Sequester to cut $4 billion from federal construction programs

|  March 05, 2013 |

bridge constructionSequestration, the automatic federal spending cuts that took effect on March 1, will cut more than $4 billion from federal construction programs according to data from a report to Congress from the Office of Management and Budget.

Largely exempt from the cuts are the Highway Trust Fund and the Airport Improvement Program. However, most federal programs will see cutbacks of 5 percent, according to a post from the Association of Leaders in Equipment Distribution.

While the country’s General Fund payment to the Highway Trust Fund will not be affected in 2013, it will see a reduction of $316 million in the future. The amount of General Fund funds eligible for cuts totaled $6.2 billion for FY 2013.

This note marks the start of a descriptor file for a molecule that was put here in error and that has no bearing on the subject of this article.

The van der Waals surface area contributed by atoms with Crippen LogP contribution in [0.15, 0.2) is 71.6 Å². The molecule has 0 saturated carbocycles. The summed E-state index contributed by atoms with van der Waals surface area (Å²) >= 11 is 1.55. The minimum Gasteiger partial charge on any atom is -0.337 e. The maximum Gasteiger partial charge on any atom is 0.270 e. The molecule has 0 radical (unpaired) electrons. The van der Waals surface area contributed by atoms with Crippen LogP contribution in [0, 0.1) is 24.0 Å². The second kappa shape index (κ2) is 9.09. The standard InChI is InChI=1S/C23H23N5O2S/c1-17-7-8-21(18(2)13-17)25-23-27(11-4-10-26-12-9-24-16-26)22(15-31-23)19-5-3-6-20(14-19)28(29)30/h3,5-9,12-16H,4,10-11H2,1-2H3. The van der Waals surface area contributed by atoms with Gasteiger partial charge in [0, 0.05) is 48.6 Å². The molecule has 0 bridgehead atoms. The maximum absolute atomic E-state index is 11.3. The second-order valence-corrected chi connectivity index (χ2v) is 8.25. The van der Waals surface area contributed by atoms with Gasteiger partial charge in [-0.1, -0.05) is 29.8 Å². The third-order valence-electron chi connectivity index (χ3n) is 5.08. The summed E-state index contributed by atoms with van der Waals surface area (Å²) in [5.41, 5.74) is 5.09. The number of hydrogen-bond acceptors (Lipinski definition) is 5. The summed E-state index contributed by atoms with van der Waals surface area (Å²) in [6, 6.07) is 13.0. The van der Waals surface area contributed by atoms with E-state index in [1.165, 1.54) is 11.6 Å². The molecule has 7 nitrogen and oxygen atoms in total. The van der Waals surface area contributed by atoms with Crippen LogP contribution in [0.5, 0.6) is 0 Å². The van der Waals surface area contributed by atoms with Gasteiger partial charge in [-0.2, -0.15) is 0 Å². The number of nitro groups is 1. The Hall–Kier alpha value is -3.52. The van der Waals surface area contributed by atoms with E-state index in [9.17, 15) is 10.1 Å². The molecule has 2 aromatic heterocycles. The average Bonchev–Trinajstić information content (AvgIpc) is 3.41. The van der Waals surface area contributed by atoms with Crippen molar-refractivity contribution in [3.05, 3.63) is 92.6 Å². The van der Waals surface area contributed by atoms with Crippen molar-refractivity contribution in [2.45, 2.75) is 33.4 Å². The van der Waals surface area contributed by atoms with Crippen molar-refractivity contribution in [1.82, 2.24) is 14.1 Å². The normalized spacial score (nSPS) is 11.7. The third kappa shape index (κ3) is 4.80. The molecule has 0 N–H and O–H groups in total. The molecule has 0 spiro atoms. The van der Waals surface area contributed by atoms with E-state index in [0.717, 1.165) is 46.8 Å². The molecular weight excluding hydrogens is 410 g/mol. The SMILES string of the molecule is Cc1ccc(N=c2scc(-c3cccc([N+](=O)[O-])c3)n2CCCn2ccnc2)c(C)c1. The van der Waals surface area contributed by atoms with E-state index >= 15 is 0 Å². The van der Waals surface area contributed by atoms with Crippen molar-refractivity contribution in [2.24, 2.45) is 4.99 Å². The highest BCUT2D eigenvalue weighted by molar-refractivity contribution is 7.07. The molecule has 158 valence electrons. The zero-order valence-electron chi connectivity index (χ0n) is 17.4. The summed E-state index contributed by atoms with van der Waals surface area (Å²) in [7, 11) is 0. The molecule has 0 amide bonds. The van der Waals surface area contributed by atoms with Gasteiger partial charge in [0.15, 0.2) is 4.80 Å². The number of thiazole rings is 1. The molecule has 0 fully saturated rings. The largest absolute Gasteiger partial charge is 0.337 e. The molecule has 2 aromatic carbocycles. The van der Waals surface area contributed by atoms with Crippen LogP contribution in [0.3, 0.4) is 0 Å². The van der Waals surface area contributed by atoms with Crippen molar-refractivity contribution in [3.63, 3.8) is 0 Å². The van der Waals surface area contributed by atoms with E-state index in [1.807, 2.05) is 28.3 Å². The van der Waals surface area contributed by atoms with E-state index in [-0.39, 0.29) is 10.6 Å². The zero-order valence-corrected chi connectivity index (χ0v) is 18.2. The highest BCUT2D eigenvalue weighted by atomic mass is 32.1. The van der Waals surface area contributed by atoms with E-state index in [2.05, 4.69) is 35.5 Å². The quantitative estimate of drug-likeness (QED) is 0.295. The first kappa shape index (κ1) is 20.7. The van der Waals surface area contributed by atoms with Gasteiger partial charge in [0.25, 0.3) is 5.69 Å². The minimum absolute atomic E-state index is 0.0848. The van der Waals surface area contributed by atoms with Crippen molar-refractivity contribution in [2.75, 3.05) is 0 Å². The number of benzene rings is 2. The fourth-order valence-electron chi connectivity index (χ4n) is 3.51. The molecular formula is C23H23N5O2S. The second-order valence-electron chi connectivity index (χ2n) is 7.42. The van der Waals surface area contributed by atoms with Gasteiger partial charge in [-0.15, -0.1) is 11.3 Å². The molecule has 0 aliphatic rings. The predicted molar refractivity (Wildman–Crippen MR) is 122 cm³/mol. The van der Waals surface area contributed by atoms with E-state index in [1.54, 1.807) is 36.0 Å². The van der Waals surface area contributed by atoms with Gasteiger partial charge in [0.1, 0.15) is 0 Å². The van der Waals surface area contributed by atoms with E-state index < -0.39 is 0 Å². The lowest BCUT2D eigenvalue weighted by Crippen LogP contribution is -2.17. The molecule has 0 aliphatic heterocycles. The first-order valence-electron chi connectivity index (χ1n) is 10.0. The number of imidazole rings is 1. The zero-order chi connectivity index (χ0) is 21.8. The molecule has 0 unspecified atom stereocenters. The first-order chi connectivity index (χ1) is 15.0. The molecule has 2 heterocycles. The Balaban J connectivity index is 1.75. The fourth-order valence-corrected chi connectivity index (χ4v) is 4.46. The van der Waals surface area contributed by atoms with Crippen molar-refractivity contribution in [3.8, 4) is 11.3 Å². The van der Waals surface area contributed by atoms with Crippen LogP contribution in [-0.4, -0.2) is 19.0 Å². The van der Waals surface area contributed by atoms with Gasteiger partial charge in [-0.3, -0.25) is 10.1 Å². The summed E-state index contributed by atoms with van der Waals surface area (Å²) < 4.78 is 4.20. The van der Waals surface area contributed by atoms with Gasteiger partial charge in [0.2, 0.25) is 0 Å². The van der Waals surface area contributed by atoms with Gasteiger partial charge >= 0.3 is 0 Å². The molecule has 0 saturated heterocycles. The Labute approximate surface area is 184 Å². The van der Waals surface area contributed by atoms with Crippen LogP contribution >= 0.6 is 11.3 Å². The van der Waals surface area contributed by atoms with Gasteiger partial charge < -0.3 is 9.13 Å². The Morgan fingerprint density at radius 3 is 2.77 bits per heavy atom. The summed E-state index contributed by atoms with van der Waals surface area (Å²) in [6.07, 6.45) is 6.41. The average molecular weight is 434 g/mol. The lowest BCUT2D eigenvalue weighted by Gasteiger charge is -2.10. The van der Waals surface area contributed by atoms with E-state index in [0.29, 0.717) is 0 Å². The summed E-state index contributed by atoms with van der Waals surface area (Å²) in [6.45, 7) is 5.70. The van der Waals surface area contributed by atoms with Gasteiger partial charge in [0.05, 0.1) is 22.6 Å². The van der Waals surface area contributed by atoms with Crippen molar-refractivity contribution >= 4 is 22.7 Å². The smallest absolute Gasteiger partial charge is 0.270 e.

The Highway Emergency Relief portion of the $50.5 billion Hurricane Sandy recovery bill passed in January, will undergo $101 million in cutbacks from an original budget of $2 billion. Another $545 million is being cut from the $10.9 billion allocated by the recovery bill to emergency transit aid.

In terms of defense cuts, Air Force construction will be cut by $151 million, Army construction will undergo a cut of $408 million, while Navy and Marine Corps construction will be cut by $297 million.

Transit Capital Programs will see a $96 million reduction from an original $1.9 billion budget while the construction arm of the Army Corps of Engineers will undergo a $250 million reduction from an original budget of $2.3 billion.

The Airport & Airway Trust Fund (grants-in-aid), will experience more than $50,000 in cutbacks from a budgeted $1 million in sequester-eligible funds from the Airport Improvement Program.

Do you want some tips to stay safe on the job site?

Equipment World has created an entire section devoted to safety.

Click here to check it out. »


Here are the most recent tips we've posted:

Treacherous tire repair: Taking shortcuts can lead to disastrous results

Don’t enter unprotected trenches: Following proper procedure minimizes cave-in risk